Colleges will self-regulate

16th September 2005 at 01:00
Bid to cut outside reviewers aims to raise standards, reports Andrew Mourant

Colleges are hoping to reduce the need for external reviews of their work with the launch next month of a new self-regulation scheme focusing on student achievement and retention.

Further education principals have long complained of being throttled by outside regulation and red tape which fforwm, the Welsh colleges'

representative body, says is "overly burdensome and out of all proportion to the amount of risk".

But fforwm chief executive Dr John Graystone said the main motive for the new scheme is improving standards.

Self-regulation will be based on colleges keeping each other up to the mark, sharing expertise and best practice. "We see it as colleges working with others to identify areas where their performance isn't good, and bringing in experts to improve standards," he said.

The pilot has been supported by all colleges chipping in pound;2,500 of funding from a pot of money set up by ELWa, the post-16 education funding agency, to support collaborative projects. fforwm will co-ordinate "health checks" and support visits for between three and six pilot colleges from across Wales.

Areas under review could include finance, curriculum or quality management.

Colleges might conduct their own self-assessment and tell the health-check team what they need. Reports would be made to fforwm's board on progress.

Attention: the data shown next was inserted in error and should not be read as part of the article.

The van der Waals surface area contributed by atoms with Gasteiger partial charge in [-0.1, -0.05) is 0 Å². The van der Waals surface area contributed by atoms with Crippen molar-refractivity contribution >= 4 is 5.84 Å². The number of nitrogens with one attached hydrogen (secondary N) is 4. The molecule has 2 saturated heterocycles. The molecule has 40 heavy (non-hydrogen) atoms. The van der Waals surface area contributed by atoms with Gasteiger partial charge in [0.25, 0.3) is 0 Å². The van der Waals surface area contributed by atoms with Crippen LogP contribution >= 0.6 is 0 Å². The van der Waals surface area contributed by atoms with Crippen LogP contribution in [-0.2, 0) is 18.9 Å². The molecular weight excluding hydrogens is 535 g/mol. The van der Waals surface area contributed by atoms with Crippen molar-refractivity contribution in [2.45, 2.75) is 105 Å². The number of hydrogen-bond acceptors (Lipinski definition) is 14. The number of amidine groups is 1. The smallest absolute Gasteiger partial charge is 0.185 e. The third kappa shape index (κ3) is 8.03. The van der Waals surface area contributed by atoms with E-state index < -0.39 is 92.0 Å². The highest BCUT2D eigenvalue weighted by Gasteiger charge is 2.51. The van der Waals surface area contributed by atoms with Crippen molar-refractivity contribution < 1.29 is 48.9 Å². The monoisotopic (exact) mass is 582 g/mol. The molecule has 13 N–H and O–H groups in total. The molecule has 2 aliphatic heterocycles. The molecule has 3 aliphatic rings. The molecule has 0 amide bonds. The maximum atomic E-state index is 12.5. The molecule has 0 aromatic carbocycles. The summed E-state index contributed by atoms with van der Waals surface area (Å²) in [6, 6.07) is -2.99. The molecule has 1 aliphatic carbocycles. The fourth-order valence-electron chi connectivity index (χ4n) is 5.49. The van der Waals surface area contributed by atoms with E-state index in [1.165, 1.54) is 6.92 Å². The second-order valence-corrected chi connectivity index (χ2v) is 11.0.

"Self-regulation needs to be hard-edged and rigorous and evidence-based," said Dr Graystone.

"Providing help and guidance to colleges is a two-way process. Those giving support also learn and benefit from the experience."

There would be a focus on retention and achievement of students, aimed at ensuring colleges are close to, or above, the national averages.

The proportion of students under 19 completing courses has remained almost constant for three years. Figures for 2003, the latest available, were 80 per cent. The proportion of under-19s successfully completing courses has risen from 37 per cent in 2001 to 44 per cent in 2003.

When it comes to the curriculum, Welsh colleges are getting more top grades in inspections than their peers in England. In 2003-4, the figures for grades 1 and 2 were 58 per cent in Wales, compared to 39.1 per cent across the border.

But Dr Graystone says there is a view in some quarters that FE's performance is patchy. "However unjustified it might be, quality may be seen as colleges' Achilles heel in respect of our relationship with ministers, civil servants and policy-makers," he added.

The colleges do not expect their self-regulation scheme to mean the end of Estyn inspections. But they are hoping it may lead to a reduction in the number of external audits, some of which are duplicated unnecessarily by ELWa, according to Brian Robinson, principal of Coleg Sir Gar, Llanelli, and fforwm senior vice-chairman responsible for quality.

This year Estyn introduces "light-touch" inspections for high-achieving colleges. "We'd like to reach the position where every college in Wales would have light touch," said Dr Graystone.

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